Preparing for Practice Exams by Karen Boyes is a very informative study guide, to help with mock exams. Karen is an expert in effective teaching and learning, study skills, motivation and positive thinking.
Learning Curve Programme
The Learning Curve, Living, Learning, Thinking Programme has been designed to enhance the development of students academically, socially, emotionally, culturally and personally. Resource sheets are available here.
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Notes from “thestudygurus” website
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Go to: http://www.thestudygurus.co.nz to find the free download pages.
How to make sure you’re studying the right stuff
A lot of students fall into the trap of studying everything. Everything ever mentioned in class, and every topic they come across in a textbook. This is not a sustainable or effective way to study. You’ll spend too much time studying irrelevant topics and burn out before you’ve covered the important stuff.
The solution: Make subject maps
A subject map is a list of all the important topics within a subject. Having a subject map will help you remember all the things you need to study and stop you from getting off track.
Follow these steps to make a subject map for every subject you have an exam in. It will only take you a few minutes!
1) Take a blank piece of paper and title it with the name of the subject.
2) Write down the name of the first achievement standard in that subject you’re going to study for.
3) Under this, list as bullet points all of the important topics you need to know for this achievement standard.
4) Below each topic jot down a couple of main points or important key words.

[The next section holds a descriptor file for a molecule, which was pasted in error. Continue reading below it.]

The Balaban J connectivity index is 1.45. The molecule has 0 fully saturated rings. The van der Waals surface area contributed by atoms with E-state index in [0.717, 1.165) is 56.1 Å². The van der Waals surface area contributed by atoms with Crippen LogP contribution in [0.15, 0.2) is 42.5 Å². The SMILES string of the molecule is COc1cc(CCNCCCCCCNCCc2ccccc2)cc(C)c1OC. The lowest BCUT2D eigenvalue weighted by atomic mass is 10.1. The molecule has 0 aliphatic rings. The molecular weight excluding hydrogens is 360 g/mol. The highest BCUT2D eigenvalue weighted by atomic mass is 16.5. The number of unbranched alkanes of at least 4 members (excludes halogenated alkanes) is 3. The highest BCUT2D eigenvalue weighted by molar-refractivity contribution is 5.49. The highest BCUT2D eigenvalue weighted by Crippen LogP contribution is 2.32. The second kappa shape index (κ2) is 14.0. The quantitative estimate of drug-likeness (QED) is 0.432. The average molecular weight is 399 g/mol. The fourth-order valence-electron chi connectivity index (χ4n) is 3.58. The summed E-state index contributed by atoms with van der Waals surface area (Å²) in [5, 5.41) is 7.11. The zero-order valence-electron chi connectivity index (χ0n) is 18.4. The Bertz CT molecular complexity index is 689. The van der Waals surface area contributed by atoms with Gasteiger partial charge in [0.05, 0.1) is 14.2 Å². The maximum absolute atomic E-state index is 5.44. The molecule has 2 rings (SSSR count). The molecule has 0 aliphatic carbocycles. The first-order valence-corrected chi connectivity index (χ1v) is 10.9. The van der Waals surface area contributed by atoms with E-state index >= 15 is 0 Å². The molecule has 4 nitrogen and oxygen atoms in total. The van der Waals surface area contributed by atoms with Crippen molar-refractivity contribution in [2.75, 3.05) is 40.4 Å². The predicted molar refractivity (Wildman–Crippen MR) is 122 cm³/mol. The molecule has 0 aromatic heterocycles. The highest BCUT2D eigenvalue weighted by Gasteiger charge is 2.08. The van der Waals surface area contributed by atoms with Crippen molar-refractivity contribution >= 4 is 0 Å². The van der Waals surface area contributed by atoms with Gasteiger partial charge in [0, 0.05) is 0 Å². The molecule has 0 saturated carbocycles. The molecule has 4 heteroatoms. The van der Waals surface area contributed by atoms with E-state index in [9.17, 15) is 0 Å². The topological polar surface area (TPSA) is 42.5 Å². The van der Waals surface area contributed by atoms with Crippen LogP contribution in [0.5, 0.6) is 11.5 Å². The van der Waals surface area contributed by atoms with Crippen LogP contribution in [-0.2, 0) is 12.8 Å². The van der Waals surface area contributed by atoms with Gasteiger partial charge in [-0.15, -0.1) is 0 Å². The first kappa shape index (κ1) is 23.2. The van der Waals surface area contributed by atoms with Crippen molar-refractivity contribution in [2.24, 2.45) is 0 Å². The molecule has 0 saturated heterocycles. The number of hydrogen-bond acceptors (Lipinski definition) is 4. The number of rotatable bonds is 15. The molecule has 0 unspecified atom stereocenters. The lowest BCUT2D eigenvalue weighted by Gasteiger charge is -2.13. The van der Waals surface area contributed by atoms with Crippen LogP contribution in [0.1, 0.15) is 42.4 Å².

5) After you’ve written down all of the topics for the first achievement standard, move on to the next one.
Each subject map might take up 2-3 pieces of paper. As you study you can tick the topics that you’ve covered to keep tabs on what you’ve got left to study. You wouldn’t go on a road trip without a road map and studying is no different.
Making study notes
Some students aren’t quite sure what studying is all about. I don’t blame you if you don’t – studying is a complex business. There’s no perfect way to do it and we all learn differently, so no wonder a lot of students find studying difficult. However, there is one extremely important aspect of studying that all students should be doing during their study break. It doesn’t matter what their skill level is or how they learn. This is making study notes.
You spend the majority of your study time making study notes. Study notes should be written in your own words and should explain all of the topics you need to understand for your exams. Your study notes can be made up of a mixture of things – full sentences, bullet points, diagrams, whatever. The point is – do whatever makes you remember the best. You’ll probably have to practice writing study notes for a little while to see what you like doing best.
There’s something that all great studiers do to make sure they remember what’s in their study notes. They re-write all of the important bits again in shorter form. This means you write out the really important topics – the ones you know you’re going to be examined on – again. Re-write your study notes in a much shorter form – use shorter sentences or even just keywords.
The act of re-writing study notes firmly imprints the content of your study notes onto your memory. The more you think about what you’re studying, the more you will understand it, and the greater chance you will have of remembering it in your exam.
For more information go to www.thestudygurus.co.nz